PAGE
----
Monday, May 07, 2007


So, it appears that LOTRO is actually getting good reviews. One of the things the reviewers like is that there are tons of titles you can get for just about everything, and then you can pick a certain number out of your (presumably) hundreds to let other people see. I don't know the specifics, because I haven't played LOTRO. But it got me thinking.

While this pleases most players, what this really underlines for me is the difference between creative play and explorative play. This is simply explorative play: you get specific titles for specific acts. You can then show whichever you like.

My preference is for creative play, though, so after a moment of chatting with Darius, we came up with an interesting idea:

What if doing those things didn't give you titles, but "title components"? Then you could combine those components into titles which are generated heuristically. The more skilled you are in wordplay, the better a title sounds.

For example, you kill a bunch of chickens, so you get a "chicken-slayer (15)" title component. If you, a rank amateur, chooses to make a title out of it, you'll get "Chicken-kicker" or maybe even "Farmyard animal abuser". A person who is very skilled in wordplay can get you "Avian slayer" or something slightly less abysmal.

Or you could combine a bunch of components. Like "chicken-slayer (15)" and "roc-slayer (3)" and "giant raven slayer (12)" might combine nicely to create a "Wing Nemesis" or, if you're bad at word play, "flying hazard".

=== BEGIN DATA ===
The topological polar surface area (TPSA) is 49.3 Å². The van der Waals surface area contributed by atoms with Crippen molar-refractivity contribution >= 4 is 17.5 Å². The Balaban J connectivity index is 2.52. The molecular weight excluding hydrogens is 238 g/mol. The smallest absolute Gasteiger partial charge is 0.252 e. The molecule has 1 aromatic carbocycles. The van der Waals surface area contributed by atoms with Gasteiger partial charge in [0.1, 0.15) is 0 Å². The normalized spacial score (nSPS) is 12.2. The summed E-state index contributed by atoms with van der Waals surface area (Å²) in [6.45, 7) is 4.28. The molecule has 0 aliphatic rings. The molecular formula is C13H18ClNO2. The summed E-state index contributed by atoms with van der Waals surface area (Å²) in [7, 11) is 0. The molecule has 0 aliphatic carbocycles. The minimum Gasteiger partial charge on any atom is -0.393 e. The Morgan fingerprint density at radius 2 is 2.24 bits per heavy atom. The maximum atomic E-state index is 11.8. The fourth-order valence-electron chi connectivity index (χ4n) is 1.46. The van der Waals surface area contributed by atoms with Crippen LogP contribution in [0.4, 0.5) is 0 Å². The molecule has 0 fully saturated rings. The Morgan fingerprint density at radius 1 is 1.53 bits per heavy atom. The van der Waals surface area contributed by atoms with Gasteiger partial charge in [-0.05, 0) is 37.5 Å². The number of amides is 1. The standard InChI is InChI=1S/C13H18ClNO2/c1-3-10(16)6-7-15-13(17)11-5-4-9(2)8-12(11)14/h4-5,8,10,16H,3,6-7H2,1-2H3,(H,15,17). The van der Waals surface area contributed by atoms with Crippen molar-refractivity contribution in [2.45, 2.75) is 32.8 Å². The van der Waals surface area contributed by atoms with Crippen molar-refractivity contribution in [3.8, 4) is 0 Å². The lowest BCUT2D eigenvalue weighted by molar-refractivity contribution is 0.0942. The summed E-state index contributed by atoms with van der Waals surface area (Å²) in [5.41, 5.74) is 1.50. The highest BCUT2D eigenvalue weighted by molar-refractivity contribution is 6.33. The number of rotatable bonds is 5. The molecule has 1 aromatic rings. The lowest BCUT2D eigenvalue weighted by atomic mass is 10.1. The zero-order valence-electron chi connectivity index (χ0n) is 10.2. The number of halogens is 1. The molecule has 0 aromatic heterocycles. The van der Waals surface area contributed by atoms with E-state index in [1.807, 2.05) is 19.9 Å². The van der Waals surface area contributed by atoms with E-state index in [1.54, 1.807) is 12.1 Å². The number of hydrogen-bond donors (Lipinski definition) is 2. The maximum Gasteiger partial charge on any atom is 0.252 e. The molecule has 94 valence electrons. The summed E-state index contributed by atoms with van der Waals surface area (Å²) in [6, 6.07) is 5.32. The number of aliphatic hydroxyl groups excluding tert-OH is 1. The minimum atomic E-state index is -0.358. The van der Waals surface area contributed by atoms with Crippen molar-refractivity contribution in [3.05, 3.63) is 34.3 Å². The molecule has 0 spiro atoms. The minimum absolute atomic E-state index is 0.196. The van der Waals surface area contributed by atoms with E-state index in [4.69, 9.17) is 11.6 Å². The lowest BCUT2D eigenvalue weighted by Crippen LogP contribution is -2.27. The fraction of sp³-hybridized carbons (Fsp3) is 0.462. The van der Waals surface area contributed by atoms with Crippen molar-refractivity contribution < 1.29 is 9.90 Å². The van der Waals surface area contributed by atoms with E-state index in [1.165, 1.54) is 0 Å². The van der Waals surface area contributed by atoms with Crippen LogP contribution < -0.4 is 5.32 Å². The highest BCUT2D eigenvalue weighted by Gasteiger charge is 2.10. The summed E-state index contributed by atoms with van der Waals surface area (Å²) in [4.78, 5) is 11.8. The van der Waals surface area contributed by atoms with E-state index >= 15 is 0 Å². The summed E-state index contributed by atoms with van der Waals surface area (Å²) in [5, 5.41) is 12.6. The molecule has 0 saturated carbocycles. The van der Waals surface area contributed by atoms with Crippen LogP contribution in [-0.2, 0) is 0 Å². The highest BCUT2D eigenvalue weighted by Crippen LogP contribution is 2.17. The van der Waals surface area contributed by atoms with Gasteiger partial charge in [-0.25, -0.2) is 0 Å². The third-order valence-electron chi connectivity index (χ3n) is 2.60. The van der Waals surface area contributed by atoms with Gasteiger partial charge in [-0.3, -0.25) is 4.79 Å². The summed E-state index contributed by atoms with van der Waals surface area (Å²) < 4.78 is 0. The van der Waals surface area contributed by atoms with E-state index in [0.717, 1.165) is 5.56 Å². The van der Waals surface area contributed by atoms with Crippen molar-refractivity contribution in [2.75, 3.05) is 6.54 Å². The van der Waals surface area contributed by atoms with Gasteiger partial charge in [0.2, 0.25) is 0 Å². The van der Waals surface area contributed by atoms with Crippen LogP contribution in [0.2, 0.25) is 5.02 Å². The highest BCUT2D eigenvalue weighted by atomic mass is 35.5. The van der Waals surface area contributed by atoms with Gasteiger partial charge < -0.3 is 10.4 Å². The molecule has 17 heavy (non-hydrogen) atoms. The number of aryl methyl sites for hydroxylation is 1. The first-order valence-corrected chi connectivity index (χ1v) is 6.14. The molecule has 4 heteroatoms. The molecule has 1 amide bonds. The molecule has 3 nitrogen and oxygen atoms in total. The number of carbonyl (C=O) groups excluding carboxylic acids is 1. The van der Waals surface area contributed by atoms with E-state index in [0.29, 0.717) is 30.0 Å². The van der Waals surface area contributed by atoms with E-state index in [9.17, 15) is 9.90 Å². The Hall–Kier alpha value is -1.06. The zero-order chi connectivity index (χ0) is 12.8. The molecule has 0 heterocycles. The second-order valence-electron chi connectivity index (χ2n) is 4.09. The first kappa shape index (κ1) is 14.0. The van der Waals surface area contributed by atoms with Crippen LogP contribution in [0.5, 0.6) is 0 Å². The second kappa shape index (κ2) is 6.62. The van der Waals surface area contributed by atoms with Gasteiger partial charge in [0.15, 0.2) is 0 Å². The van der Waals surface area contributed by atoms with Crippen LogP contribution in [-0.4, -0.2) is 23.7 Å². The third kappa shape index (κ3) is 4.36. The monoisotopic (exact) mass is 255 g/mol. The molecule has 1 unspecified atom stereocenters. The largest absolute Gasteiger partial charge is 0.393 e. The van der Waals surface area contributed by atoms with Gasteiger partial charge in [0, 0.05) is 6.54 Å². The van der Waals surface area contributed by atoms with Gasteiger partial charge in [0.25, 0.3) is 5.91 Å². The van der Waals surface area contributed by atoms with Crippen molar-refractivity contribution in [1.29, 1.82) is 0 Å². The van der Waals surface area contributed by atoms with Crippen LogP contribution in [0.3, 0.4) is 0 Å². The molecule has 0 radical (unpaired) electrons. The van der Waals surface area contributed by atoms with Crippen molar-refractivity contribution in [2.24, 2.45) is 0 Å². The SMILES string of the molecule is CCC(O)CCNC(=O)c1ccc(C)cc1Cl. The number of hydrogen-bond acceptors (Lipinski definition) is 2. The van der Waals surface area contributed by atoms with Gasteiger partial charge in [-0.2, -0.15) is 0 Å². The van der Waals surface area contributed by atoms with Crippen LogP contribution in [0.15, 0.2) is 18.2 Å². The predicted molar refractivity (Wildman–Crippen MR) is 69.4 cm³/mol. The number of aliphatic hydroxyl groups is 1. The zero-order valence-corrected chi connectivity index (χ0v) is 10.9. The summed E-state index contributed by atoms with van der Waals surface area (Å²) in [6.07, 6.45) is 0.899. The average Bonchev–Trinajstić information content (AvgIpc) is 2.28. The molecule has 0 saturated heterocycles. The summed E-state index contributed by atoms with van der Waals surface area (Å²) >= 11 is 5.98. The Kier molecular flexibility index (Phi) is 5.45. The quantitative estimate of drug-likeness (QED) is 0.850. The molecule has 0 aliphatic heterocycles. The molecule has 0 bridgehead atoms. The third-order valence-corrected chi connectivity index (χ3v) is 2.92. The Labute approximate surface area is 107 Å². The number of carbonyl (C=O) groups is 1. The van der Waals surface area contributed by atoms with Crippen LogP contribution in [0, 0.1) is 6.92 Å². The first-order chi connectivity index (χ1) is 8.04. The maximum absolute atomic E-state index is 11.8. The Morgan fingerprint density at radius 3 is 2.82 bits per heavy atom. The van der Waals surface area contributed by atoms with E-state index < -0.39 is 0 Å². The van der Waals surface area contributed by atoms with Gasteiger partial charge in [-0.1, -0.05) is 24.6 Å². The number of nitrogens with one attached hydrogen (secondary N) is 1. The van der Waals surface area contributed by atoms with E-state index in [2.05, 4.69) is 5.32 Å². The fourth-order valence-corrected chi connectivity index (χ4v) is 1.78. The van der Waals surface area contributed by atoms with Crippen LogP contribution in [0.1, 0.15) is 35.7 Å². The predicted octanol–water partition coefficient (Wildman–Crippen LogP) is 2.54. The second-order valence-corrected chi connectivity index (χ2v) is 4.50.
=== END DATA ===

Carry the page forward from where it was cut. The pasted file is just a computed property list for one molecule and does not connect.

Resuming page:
Of course, toss in an "orc-slayer (25)" and suddenly the title is worthless. It's just a generic "killing shit" title, instead of specifically applying to avians. The more generic the title has to be to cover all the components, the more watered down it will become. Unless your skill is high enough to create multi-part titles, like "Highguard's Air Defender, Goblin Slayer, and Buyer of Profane Artifacts".

Components relate to objects, locations, and actions all at once. So "chicken-slayer (15)" would be chickens (the object), actions (slaying 15 of them), and a location (not mentioned in the example, presumably Highguard).

I think this would be fun, especially since you could have other applications for wordplay. Naming, name transfers, and renaming weapons, armor, and spells could become a cool alternate/add-on to the classic "buy new shit" model. You could spread rumors and try to control the NPC population via newspaper headlines... "Hear ye, hear ye, the Buyer of Profane Artifacts is to visit us at noon tomorrow!"

The same underlying recombination system could probably be expanded to create weapons, armor, and spells from components of those types (presumably using armorer and spellcrafter skills rather than wordplay). You might even be able to mix and match components, so killing a ton of goblins gets you a component that can be used in a title... and/or in a weapon or spell, to make it better against goblins...

Just an amusing thought. I wonder if it would make the game more fun. It would for me, because I don't like explorative play unless I'm the only one doing the exploring.


Patrick said...

So how would you implement that? A big search tree with hueristics that are amplified by a Wordplay variable? I think writing out 4k lines for that would be a fun exercise if you spread it out over a couple of months.

Craig Perko said...

Well, a lot of it would just be searching for the most specific common denominator - essentially, the parent class that all the elements are descended from. Each class would have a bunch of words associated with it, each with a specific difficulty. This would be true for both objects and actions.

It will probably also be necessary to have different parts of speech and "multiple parents" - a chicken descends from both "bird" and "farm animal" and maybe "silly creature".

It wouldn't be hard, but it would be a lot of words.